The Elastic Fiber and Elastin-related Diseases
Robert P. Mecham, Ph.D
The extracellular matrix protein elastin is found in tissues that undergo stretch and require elastic recoil. It appeared in evolution concurrent with the closed circulatory system and allowed the heart to evolve into an efficient multi-chambered pump. In a similar way, elastin enabled the vertebrate lung to become a more efficient gas exchange organ by allowing the respiratory apparatus to store potential energy created by contraction of the diaphragm during inhalation and use that energy to drive lung recoil during exhalation (1). Elastic fiber assembly occurs on the cell surface and in the extracellular matrix where tropoelastin, the soluble, secreted form of elastin, interacts with microfibrils, the fibulins, and lysyl oxidase to form the functional crosslinked elastic polymer.
Mutations in elastic fiber genes adversely affect multiple organ systems, which reflect the widespread distribution of these proteins. Mutations in fibrillin-1 and fibrillin-2, for example, have been linked to Marfan syndrome and congenital contractural arachnodactyly, respectively. While fibrillin-3 is not as well characterized as the other fibrillins, recent evidence suggests that fib-3 mutations are associated with polycystic ovary syndrome. Fibrillins covalently bind the large latent form of TGF and proBMPs. Characterization of pathological mechanisms underlying fibrillin-related diseases suggest that a major function of the microfibril is to regulate TGF growth factor activity. The concept now generally accepted from this work is that phenotypes associated with fibrillin mutations result from misregulated TGF signaling.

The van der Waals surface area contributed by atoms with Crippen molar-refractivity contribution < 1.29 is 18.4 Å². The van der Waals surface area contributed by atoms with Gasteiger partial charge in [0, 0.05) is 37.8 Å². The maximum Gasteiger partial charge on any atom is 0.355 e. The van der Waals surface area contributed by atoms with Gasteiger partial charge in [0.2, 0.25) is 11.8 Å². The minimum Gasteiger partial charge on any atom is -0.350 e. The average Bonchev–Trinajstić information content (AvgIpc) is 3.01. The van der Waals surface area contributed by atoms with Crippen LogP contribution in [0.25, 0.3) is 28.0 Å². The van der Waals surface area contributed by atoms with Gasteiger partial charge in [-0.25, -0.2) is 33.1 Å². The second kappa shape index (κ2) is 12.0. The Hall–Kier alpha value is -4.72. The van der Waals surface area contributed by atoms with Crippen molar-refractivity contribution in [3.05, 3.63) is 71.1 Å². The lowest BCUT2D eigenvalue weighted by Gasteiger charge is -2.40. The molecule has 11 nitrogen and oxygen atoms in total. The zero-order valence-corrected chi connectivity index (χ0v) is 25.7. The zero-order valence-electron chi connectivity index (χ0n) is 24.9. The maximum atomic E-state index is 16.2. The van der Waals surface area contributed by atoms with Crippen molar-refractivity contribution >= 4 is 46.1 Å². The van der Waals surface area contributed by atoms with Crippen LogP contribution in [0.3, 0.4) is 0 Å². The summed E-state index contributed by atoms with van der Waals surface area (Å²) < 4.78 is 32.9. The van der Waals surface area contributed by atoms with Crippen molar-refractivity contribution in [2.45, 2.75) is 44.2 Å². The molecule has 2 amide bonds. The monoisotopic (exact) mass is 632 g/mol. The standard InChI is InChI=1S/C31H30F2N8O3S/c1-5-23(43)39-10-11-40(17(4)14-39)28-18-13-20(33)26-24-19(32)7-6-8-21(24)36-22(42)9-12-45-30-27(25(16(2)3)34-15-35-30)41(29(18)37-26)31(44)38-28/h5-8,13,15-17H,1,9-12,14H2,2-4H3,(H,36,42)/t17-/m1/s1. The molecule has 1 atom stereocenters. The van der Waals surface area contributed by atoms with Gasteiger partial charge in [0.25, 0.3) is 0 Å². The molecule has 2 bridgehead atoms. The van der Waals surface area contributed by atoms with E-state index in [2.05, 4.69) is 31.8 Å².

Fibrillin forms the structural core of microfibrils, but other proteins associate with fibrillin and modify microfibril function. The microfibril-associated glycoprotein 1 (MAGP-1) is a small molecular weight protein that binds to fibrillin and is considered to be a constitutive component of microfibrils in vertebrates. Like fibrillin, MAGP1 interacts with TGF but binds the active, not the latent, form of the growth factor. Mice lacking MAGP1 have an age-dependent osteopenia due to an increased number of osteoclasts, obesity, impaired wound healing, a bleeding defect, and monocytopenia, among others. In all of these phenotypes, changes in TGFβ and macrophage number or monocyte/macrophage differentiation have been implicated in the tissue changes that occur. No human diseases have yet been directly linked to MAGP1, but its gene resides in a region of chromosome 1 with QTLs for bone mineral density, COPD, and obesity—traits that are evident when MAGP1 is deleted in mice. Mutations in the elastin gene (ELN) generally fall into two disease classes. Loss of function mutations, such as premature stop mutations, large intragenic deletions, and complete gene deletion, lead to supravalvular aortic stenosis (SVAS), an autosomal dominant disease that predominantly affects the large elastic vessels in the vascular system. A second class of elastin mutation is linked to an autosomal dominant form of cutis laxa (ADCL) and arises from nucleotide deletion, insertion, or exon-splicing errors. These mutations produce missense sequence, usually in the 3’ end of the transcript that encodes the sequences important for fiber assembly and elastin function. Using a mouse expressing the human elastin gene, we showed that alternative splicing and tissue-specific elastin misassembly act as biological modifiers of ADCL disease pathogenesis. We also found that ADCL-mutant elastin is incorporated into elastic fibers in the skin and lung with adverse effects on tissue function. In contrast, only low levels of mutant protein are incorporated into aortic elastin, which explains why the vasculature is relatively unaffected in ADCL.